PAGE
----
Working From Home? Here’s How It Affects Your Sleep!

People working remotely is not a new concept, however, the global pandemic of Covid-19 has meant that a large proportion of the nation has worked from home over the past 10 months, as advised by government guidelines, to increase our social distancing and cut the risk of transmission.

As we hurtle into further lockdown regulations, those who may have returned to the workplace may find themselves back working at home. It’s a timely reminder that we need to keep boundaries in place and stick to a regular routine so that it doesn’t impact too heavily on your sleep. Disruptions to your normal day to day routine can have a knock-on effect on so safeguard your sleep with the following tips:

  • It is important to keep a regular daily routine to keep you mentally focused and your body clock in sync – our sleep/wake schedule is controlled by our body clocks and environmental cues. Don’t be tempted to hit snooze just because you don’t have to physically go to work. Make sure you get showered, dressed and have a balanced breakfast like you would for a normal ‘workday’.
  • Before you start work or a mid-morning break, get some natural light – whether that’s a brisk walk or 10 minutes sat in the garden with a morning cuppa. Natural light, which can still be effective on a cloudy or grey day, helps reset our internal body clock. It helps us get over feeling groggy when we have just woken up and makes us more alert.
  • Put boundaries in place. While there is flexibility in working from home, make sure you stick to your work hours as much as possible. Don’t be tempted to ‘be available at all times. Checking emails or even working too close to bedtime could see you having trouble falling asleep or staying asleep.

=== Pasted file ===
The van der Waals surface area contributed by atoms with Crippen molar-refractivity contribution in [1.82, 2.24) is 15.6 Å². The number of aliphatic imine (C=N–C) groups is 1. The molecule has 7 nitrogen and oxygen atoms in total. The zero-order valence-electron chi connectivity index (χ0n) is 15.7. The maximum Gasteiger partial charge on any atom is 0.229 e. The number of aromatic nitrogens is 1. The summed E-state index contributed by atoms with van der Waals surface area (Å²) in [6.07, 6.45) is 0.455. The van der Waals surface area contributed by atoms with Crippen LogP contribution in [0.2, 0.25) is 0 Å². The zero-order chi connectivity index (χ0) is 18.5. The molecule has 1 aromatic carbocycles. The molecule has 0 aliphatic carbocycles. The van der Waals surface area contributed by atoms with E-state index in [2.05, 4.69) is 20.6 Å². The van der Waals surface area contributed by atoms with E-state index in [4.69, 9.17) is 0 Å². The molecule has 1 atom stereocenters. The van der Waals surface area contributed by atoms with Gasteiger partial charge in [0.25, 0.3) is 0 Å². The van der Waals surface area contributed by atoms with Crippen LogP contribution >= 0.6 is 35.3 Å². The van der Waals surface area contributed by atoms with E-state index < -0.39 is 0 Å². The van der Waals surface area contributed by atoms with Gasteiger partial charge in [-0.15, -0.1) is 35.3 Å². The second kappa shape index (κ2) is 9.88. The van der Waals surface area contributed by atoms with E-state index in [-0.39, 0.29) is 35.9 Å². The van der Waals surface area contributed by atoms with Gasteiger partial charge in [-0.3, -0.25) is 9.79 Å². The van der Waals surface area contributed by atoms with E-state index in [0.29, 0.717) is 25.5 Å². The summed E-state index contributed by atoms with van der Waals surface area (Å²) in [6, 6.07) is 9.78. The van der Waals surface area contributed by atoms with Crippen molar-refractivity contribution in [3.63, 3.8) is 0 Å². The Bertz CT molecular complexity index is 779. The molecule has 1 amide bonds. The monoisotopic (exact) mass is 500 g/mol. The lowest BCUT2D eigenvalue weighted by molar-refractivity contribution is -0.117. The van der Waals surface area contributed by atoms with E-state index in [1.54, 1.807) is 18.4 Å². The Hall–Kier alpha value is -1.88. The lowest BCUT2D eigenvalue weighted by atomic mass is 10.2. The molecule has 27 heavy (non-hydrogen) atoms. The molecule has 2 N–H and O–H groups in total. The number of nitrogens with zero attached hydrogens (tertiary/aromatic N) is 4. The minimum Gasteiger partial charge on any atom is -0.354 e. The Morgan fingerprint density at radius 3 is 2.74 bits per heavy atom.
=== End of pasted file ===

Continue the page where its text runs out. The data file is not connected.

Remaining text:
• Have a designated area for working and where possible commit to using it only during work hours. And not in the bedroom, which should be used only for sleep and sex. Working from your bed may seem appealing but it’s no good for your posture or productivity.
  • Take regular breaks. At home, you may find (with no other distractions) that you work solidly for longer so take the opportunity every hour to stretch your legs and get a change of scenery.
  • Working from home can be surprisingly hard on your mental health, which in turn can affect your sleep. You may miss the banter of the factory floor or the ability to bounce ideas off each in the office. Luckily there are many platforms for people to stay connected – Microsoft Teams and Zoom – where you can see and speak to colleagues.
  • Keep hydrated. Without colleagues to do a ‘coffee round’ make sure you regularly have a drink. Keep a bottle of water on your desk and use tea making time to have a break from the computer screen.
  • Avoid fuelling up on caffeine in the afternoon when you hit the post-lunch dip. Although there are significant individual differences in how caffeine affects each of us, give yourself enough time between your last caffeine intake and your sleep time to make sure that it does not interfere with your ability to get off to sleep. If you’re feeling lethargic in the afternoon, spend 10 minutes outside or put one of your favourite songs on to lift your mood.

Remember when you don’t sleep well, your work performance is affected.